msg = "Unable to launch the subprocess"


where r_bg() starts a background R process, passing the corresponding function and parameters. Besides, we provide some log elements and safety guard in case the app can’t start. To launch the app and recorder we can call:

target <- start_r_bg(shiny_bg, path = system.file("vig-apps/non-optimized-app/", package = "shinytest2"))
# Listening on
recorder <- start_r_bg(recorder_bg)
# Listening on

Connect Chrome

The previous part was the most technical step. Now, we only have to start a Chrome headless browser on port 8600, where the load test recorder runs. You’ll notice that shinytest2 also supports remote urls. We should increase the value of load_timout to 15 seconds to help us avoid producing this annoying shinytest2 warning:

{shinytest2} R  info 15:25:37.36 Error while initializing AppDriver:
Shiny app did not become stable in 10000ms.
# Start AppDriver with recorder url
chrome <- shinytest2::AppDriver$new("", load_timeout = 15 * 1000)

If your running under Linux OS, below shows the list of R processes running so far in the background:

$ netstat -lntp

Proto Recv-Q Send-Q Local Address           Foreign Address         State       PID/Program name
tcp        0      0*               LISTEN      361115/R
tcp        0      0*               LISTEN      361101/R
tcp        0      0*               LISTEN      359555/google-chrom

If everything is successful, you should see a Client connected message in the R console. We then change the mu parameter input without forgetting the timeout:

app$set_inputs(mu = 4, timeout_ = 15 * 1000)

We can inspect the logs with the help of chrome$get_log(), to check whether everything run smoothly:

#> {shinytest2} R  info 14:27:00.80 Start AppDriver initialization
#> {shinytest2} R  info 14:27:00.82 Creating new ChromoteSession
#> {shinytest2} R  info 14:27:02.20 Navigating to Shiny app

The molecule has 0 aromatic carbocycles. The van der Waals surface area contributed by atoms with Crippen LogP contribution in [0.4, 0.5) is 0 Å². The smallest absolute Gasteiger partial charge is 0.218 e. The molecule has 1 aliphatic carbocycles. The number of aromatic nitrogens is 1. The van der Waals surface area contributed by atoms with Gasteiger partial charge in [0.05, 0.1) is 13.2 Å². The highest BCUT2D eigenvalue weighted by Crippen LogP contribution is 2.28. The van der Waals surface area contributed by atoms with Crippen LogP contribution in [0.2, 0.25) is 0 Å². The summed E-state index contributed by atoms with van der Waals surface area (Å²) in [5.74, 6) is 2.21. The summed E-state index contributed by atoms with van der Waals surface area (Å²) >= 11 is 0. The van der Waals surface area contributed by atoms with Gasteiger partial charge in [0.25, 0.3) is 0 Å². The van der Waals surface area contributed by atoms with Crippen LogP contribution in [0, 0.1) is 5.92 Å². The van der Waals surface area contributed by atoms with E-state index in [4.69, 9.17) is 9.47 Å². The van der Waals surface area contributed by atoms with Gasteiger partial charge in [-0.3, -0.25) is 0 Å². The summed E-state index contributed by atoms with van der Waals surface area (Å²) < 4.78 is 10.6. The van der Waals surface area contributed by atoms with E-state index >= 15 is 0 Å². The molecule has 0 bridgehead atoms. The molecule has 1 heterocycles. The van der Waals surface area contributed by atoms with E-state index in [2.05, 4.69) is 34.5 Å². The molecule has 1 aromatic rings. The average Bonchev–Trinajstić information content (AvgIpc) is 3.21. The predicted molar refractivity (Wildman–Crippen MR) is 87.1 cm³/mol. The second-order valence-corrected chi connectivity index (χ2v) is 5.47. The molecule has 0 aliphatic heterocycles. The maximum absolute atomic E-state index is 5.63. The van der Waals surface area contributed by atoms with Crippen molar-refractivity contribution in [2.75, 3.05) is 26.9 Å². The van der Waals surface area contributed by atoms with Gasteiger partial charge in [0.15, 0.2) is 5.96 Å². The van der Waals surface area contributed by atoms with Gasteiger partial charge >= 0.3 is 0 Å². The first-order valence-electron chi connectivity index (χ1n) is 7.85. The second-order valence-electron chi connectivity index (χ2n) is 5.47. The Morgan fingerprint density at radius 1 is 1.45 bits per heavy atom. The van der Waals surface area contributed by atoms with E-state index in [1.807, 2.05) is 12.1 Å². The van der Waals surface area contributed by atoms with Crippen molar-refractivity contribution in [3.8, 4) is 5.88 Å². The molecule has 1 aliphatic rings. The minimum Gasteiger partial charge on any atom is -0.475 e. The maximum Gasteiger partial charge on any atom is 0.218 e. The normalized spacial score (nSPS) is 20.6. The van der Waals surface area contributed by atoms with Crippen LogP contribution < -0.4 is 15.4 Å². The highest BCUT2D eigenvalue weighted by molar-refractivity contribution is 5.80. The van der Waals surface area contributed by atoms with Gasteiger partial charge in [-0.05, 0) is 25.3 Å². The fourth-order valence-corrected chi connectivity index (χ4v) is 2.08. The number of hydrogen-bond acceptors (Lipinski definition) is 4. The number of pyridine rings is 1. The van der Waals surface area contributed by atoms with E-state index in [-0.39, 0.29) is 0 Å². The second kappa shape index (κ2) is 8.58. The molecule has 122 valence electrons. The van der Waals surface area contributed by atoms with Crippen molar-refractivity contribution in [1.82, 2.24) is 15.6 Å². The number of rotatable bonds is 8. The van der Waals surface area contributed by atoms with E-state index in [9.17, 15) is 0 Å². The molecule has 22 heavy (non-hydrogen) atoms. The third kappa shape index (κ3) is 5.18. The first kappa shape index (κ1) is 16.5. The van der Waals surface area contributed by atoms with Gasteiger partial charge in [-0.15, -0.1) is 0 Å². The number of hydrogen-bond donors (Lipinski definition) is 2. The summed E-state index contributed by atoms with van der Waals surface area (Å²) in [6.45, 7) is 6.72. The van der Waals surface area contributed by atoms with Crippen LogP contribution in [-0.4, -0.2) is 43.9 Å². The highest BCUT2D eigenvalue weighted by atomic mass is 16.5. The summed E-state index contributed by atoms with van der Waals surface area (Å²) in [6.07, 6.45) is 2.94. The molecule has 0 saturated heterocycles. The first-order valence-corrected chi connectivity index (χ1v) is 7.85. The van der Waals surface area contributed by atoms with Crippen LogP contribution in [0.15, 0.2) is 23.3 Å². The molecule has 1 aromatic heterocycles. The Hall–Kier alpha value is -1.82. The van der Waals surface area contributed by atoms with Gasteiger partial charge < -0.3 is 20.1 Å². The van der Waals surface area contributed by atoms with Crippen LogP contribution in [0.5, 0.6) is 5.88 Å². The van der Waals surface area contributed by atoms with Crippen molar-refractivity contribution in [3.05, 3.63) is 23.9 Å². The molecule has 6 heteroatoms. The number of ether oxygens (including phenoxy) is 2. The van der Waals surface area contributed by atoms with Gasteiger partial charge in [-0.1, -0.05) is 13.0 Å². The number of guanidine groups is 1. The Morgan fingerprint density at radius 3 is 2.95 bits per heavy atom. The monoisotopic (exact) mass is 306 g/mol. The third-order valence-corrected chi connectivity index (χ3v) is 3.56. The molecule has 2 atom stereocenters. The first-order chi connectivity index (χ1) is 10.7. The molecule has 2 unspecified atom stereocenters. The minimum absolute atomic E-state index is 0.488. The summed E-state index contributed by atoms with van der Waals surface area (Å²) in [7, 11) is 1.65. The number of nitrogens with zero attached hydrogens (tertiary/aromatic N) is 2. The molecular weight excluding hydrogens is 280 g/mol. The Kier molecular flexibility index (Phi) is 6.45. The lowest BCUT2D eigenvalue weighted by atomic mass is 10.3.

#> {shinytest2} R  info 14:27:02.57 Injecting shiny-tracer.js
#> {chromote}   JS info 14:27:02.61 shinytest2; jQuery not found
#> {chromote}   JS info 14:27:02.63 shinytest2; Loaded
#> {shinytest2} R  info 14:27:02.64 Waiting for Shiny to become ready
#> {chromote}   JS info 14:27:02.72 shinytest2; jQuery found
#> {chromote}   JS info 14:27:02.73 shinytest2; Waiting for shiny session to connect
#> {chromote}   JS info 14:27:03.12 shinytest2; Connected
#> {shinytest2} R  info 14:27:03.17 Waiting for Shiny to become idle for 200ms within 10000ms
#> {chromote}   JS info 14:27:03.18 shinytest2; Waiting for Shiny to be stable
#> {chromote}   JS info 14:27:03.27 shinytest2; shiny:busy
#> {chromote}   JS info 14:27:06.28 shinytest2; shiny:idle
#> {chromote}   JS info 14:27:06.30 shinytest2; shiny:value brussels
#> {chromote}   JS info 14:27:06.48 shinytest2; Shiny has been idle for 200ms
#> {shinytest2} R  info 14:27:06.48 Shiny app started
#> {shinytest2} R  info 14:30:17.79 Setting inputs: 'mu'', ''X'', ''Y'
#> {chromote}   JS info 14:30:17.81 shinytest2; inputQueue: adding mu
#> {chromote}   JS info 14:30:17.81 shinytest2; inputQueue: adding X
#> {chromote}   JS info 14:30:17.81 shinytest2; inputQueue: adding Y
#> {chromote}   JS info 14:30:17.82 shinytest2; inputQueue: flushing mu
#> {chromote}   JS info 14:30:17.83 shinytest2; inputQueue: flushing X
#> {chromote}   JS info 14:30:17.83 shinytest2; inputQueue: flushing Y
#> {chromote}   JS info 14:30:17.87 shinytest2; shiny:busy
#> {chromote}   JS info 14:30:20.42 shinytest2; shiny:idle
#> {chromote}   JS info 14:30:20.46 shinytest2; shiny:value brussels
#> {shinytest2} R  info 14:30:20.47 Finished setting inputs. Timedout: FALSE

Once satisfied, we may close the headless connection to stop the recorder:

# clean
# needed to avoid
# java.lang.IllegalStateException: last event in log not a
# WS_CLOSE (did you close the tab after recording?)

Replay with shinycannon

If you remember, the final step consists of replaying the main session in parallel. We start shinycannon with 5 workers and wait:

target_url <- ""
workers <- 5
    "shinycannon recording.log %s --workers %s --loaded-duration-minutes 2 --output-dir run1",
    target_url, workers

# shinycannon replay
#2022-05-09 14:37:18.549 INFO [thread00] - Detected target application type: R/Shiny
#2022-05-09 14:37:18.560 INFO [thread00] - Waiting for warmup to complete
#2022-05-09 14:37:18.554 INFO [thread01] - Warming up
#2022-05-09 14:37:18.562 INFO [progress] - Running: 0, Failed: 0, Done: 0
#2022-05-09 14:37:23.563 INFO [progress] - Running: 1, Failed: 0, Done: 0

Some error message in the shinycannon logs can be explained by failures during the shinytest2 driver initialization. If this error persist, best practice is to restart R, cleanup everything and start again.